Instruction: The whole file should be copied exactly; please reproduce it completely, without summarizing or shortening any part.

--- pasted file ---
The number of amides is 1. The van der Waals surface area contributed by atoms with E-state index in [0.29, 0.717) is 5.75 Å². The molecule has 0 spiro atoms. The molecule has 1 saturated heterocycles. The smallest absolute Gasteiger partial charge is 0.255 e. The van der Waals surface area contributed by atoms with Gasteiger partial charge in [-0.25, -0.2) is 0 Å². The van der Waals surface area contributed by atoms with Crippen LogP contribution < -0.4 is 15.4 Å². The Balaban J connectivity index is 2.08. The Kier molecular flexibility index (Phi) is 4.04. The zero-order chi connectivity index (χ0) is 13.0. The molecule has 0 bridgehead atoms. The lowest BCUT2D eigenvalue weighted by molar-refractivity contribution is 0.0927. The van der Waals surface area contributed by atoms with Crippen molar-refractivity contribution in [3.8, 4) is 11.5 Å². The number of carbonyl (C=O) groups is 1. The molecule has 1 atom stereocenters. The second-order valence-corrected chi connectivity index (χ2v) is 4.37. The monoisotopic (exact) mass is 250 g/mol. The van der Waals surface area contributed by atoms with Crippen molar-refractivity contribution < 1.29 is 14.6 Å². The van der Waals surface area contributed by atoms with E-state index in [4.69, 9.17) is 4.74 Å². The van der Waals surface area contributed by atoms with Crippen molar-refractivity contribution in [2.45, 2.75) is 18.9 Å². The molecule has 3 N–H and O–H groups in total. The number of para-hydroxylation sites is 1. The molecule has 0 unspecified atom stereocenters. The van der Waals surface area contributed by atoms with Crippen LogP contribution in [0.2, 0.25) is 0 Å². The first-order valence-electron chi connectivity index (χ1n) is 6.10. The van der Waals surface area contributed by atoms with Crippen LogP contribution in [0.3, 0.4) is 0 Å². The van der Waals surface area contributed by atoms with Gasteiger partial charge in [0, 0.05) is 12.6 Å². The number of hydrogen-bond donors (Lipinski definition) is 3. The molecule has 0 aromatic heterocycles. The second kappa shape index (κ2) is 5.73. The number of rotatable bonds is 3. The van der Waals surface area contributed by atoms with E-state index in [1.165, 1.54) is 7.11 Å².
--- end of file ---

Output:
The number of amides is 1. The van der Waals surface area contributed by atoms with E-state index in [0.29, 0.717) is 5.75 Å². The molecule has 0 spiro atoms. The molecule has 1 saturated heterocycles. The smallest absolute Gasteiger partial charge is 0.255 e. The van der Waals surface area contributed by atoms with Gasteiger partial charge in [-0.25, -0.2) is 0 Å². The van der Waals surface area contributed by atoms with Crippen LogP contribution < -0.4 is 15.4 Å². The Balaban J connectivity index is 2.08. The Kier molecular flexibility index (Phi) is 4.04. The zero-order chi connectivity index (χ0) is 13.0. The molecule has 0 bridgehead atoms. The lowest BCUT2D eigenvalue weighted by molar-refractivity contribution is 0.0927. The van der Waals surface area contributed by atoms with Crippen molar-refractivity contribution in [3.8, 4) is 11.5 Å². The number of carbonyl (C=O) groups is 1. The molecule has 1 atom stereocenters. The second-order valence-corrected chi connectivity index (χ2v) is 4.37. The monoisotopic (exact) mass is 250 g/mol. The van der Waals surface area contributed by atoms with Crippen molar-refractivity contribution < 1.29 is 14.6 Å². The van der Waals surface area contributed by atoms with E-state index in [4.69, 9.17) is 4.74 Å². The van der Waals surface area contributed by atoms with Crippen molar-refractivity contribution in [2.45, 2.75) is 18.9 Å². The molecule has 3 N–H and O–H groups in total. The number of para-hydroxylation sites is 1. The molecule has 0 unspecified atom stereocenters. The van der Waals surface area contributed by atoms with Crippen LogP contribution in [0.2, 0.25) is 0 Å². The first-order valence-electron chi connectivity index (χ1n) is 6.10. The van der Waals surface area contributed by atoms with Crippen LogP contribution in [0.3, 0.4) is 0 Å². The van der Waals surface area contributed by atoms with Gasteiger partial charge in [0, 0.05) is 12.6 Å². The number of hydrogen-bond donors (Lipinski definition) is 3. The molecule has 0 aromatic heterocycles. The second kappa shape index (κ2) is 5.73. The number of rotatable bonds is 3. The van der Waals surface area contributed by atoms with E-state index in [1.165, 1.54) is 7.11 Å².